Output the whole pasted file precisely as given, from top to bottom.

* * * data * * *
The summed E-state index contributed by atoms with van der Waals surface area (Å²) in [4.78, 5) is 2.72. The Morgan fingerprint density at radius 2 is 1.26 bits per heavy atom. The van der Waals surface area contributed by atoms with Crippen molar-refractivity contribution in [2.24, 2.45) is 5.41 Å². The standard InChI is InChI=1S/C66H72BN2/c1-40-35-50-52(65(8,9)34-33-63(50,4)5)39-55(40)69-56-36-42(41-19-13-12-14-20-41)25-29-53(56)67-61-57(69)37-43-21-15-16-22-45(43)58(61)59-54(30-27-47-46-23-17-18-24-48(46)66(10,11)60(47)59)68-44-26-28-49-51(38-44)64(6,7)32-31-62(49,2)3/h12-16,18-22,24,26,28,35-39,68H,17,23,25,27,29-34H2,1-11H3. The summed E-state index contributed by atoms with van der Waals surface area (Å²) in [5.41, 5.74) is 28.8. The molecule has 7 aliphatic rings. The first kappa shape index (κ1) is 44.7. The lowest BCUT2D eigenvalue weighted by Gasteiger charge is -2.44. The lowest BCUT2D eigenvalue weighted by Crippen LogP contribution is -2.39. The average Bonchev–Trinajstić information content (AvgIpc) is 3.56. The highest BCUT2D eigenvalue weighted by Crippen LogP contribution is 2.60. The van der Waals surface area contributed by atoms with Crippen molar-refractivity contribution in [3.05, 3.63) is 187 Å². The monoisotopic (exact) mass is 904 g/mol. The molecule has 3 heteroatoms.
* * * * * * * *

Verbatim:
The summed E-state index contributed by atoms with van der Waals surface area (Å²) in [4.78, 5) is 2.72. The Morgan fingerprint density at radius 2 is 1.26 bits per heavy atom. The van der Waals surface area contributed by atoms with Crippen molar-refractivity contribution in [2.24, 2.45) is 5.41 Å². The standard InChI is InChI=1S/C66H72BN2/c1-40-35-50-52(65(8,9)34-33-63(50,4)5)39-55(40)69-56-36-42(41-19-13-12-14-20-41)25-29-53(56)67-61-57(69)37-43-21-15-16-22-45(43)58(61)59-54(30-27-47-46-23-17-18-24-48(46)66(10,11)60(47)59)68-44-26-28-49-51(38-44)64(6,7)32-31-62(49,2)3/h12-16,18-22,24,26,28,35-39,68H,17,23,25,27,29-34H2,1-11H3. The summed E-state index contributed by atoms with van der Waals surface area (Å²) in [5.41, 5.74) is 28.8. The molecule has 7 aliphatic rings. The first kappa shape index (κ1) is 44.7. The lowest BCUT2D eigenvalue weighted by Gasteiger charge is -2.44. The lowest BCUT2D eigenvalue weighted by Crippen LogP contribution is -2.39. The average Bonchev–Trinajstić information content (AvgIpc) is 3.56. The highest BCUT2D eigenvalue weighted by Crippen LogP contribution is 2.60. The van der Waals surface area contributed by atoms with Crippen molar-refractivity contribution in [3.05, 3.63) is 187 Å². The monoisotopic (exact) mass is 904 g/mol. The molecule has 3 heteroatoms.